English French

Dr. HAMIDOU Massaoudou

BREEDING SORGHUM (Sorghum bicolor L. Moench) FOR HIGH GRAIN YIELD AND RESISTANCE TO SORGHUM MIDGE (Stenodiplosis sorghicola Coquillett) IN NIGER


According to the results of rural appraisal, farming in the study sites was mainly smallholder family system. Farmers were predominantly young sorghum producers with low levels of education and relatively little farming experience. The use of local varieties was dominant in farming system. The seed supply system was mainly through family networks. The phenotypic characteristics preferred by farmers were white seed color, intermediate stem height, big panicle size and large hard seed. Sorghum midge is one of the major limiting factors. The insect was well known by farmers since it has been experienced by most of the farmers in their fields where it affects all their sorghum plants almost every year. However, no control measures are being used to overcome sorghum midge infestation.

Combining ability studies revealed significant differences among lines, testers and the interaction between lines and testers in both planting date for most of the characters under study. Additive gene action was predominant for all traits in both planting dates as well as across planting date. Non additive gene action was also predominant for plant height, days to 50% flowering, grain yield and resistance to midge. Based on General Combining Ability effects (GCA) and Specific Combining Ability (SCA) effects, some lines and hybrids have been identified with good yield potential and resistance to sorghum midge

High Phenotypic Coefficient of Variation (PCV) versus genotypic coefficient of variation (GCV) was observed in both sites and planting dates. Across planting dates at both Konni and Maradi, grain yield, plant height, panicle weight and midge damage had high heritability coupled with high estimates of genetic advance. At Konni, high genetic advance coupled with high heritability was detected for grain yield, plant height, panicle weight and resistance to midge.

Similarly, results were at Maradi, for grain yield, plant height and panicle weight. The variation observed among genotypes was represented by the first three Principal Components (PC). The 22.73% variation in the PCI was due to plant height, 1000 seeds weight, grain yield and days to flowering. PCII accounted for 17.99% variation associated with days to flowering, panicle compactness, midge damage and 1000 seeds weight. The PCIII presented 15.50% of the total variation mainly due to awned glumes and midge damage. Based on the similarity within and between classes, genotypes were divided into 18 cluster groups. Correlation analysis suggested that 1000 seeds weight, days to flowering, plant height and awned glumes can be good selection criteria for yield and resistance to midge in sorghum for early planting at Konni. Low 1000 seed weight, presence of awned glumes and compact panicles would be indices for midge resistance for late planting at Konni. Reduction of awned glumes on panicles, reduction in panicle compactness and increase in days to flowering could be useful as selection criteria for yield in early planting at Maradi. However, selection for resistance to midge and high grain yield for late planting sorghum at Maradi, should be focused on early maturing sorghum with compact panicles having awned glumes.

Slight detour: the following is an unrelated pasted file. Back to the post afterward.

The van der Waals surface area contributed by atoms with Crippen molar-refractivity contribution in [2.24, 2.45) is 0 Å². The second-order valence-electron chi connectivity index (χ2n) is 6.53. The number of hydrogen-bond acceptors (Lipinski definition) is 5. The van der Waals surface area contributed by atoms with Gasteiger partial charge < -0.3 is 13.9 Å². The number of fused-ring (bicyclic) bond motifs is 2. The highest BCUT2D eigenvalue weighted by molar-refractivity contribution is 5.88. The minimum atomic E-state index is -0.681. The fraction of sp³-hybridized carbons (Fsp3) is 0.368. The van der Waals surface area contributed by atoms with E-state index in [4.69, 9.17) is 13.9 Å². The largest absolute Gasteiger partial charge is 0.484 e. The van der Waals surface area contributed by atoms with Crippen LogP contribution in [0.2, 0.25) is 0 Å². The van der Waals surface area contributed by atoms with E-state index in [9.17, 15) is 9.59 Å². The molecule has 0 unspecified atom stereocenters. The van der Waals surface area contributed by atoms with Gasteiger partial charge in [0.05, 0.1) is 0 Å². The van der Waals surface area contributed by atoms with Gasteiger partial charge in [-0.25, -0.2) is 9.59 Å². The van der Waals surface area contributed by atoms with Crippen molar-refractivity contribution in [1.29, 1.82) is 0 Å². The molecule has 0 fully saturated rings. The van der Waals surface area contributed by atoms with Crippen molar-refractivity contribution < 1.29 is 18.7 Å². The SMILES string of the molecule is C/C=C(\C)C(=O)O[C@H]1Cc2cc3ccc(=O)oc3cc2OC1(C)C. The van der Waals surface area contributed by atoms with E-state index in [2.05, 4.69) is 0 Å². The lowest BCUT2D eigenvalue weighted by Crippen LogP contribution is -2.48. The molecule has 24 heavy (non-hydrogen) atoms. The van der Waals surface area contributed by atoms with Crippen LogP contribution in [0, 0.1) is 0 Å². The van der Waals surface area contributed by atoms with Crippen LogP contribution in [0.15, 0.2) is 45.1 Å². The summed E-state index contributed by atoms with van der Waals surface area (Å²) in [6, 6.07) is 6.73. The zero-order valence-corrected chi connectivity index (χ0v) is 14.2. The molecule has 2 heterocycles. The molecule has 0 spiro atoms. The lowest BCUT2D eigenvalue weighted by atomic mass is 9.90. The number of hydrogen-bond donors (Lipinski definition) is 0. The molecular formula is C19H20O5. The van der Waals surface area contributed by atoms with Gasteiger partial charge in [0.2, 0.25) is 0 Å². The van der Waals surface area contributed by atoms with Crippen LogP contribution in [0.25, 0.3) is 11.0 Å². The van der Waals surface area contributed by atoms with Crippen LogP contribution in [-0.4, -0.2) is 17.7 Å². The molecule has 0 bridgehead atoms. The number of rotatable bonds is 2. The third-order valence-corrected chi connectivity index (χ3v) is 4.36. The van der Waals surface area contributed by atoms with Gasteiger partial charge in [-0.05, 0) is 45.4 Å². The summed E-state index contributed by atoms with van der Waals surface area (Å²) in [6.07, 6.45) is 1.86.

Two distinct groups of environments for evaluation of grain yield were observed. Genotype L232 was found to be the best genotype for grain yield in the environments 1, 3, 4 and genotype L17 was the best for grain yield in the environment 2. Second planting date at Konni was found to be the most discerning environment while the first planting date at Konni was found to be suitable for selecting widely adapted genotypes for grain yield. Genotypes L232, L17, L182, L202 L168 and L64, were found to be the ideal and most desirable genotypes for yield stability.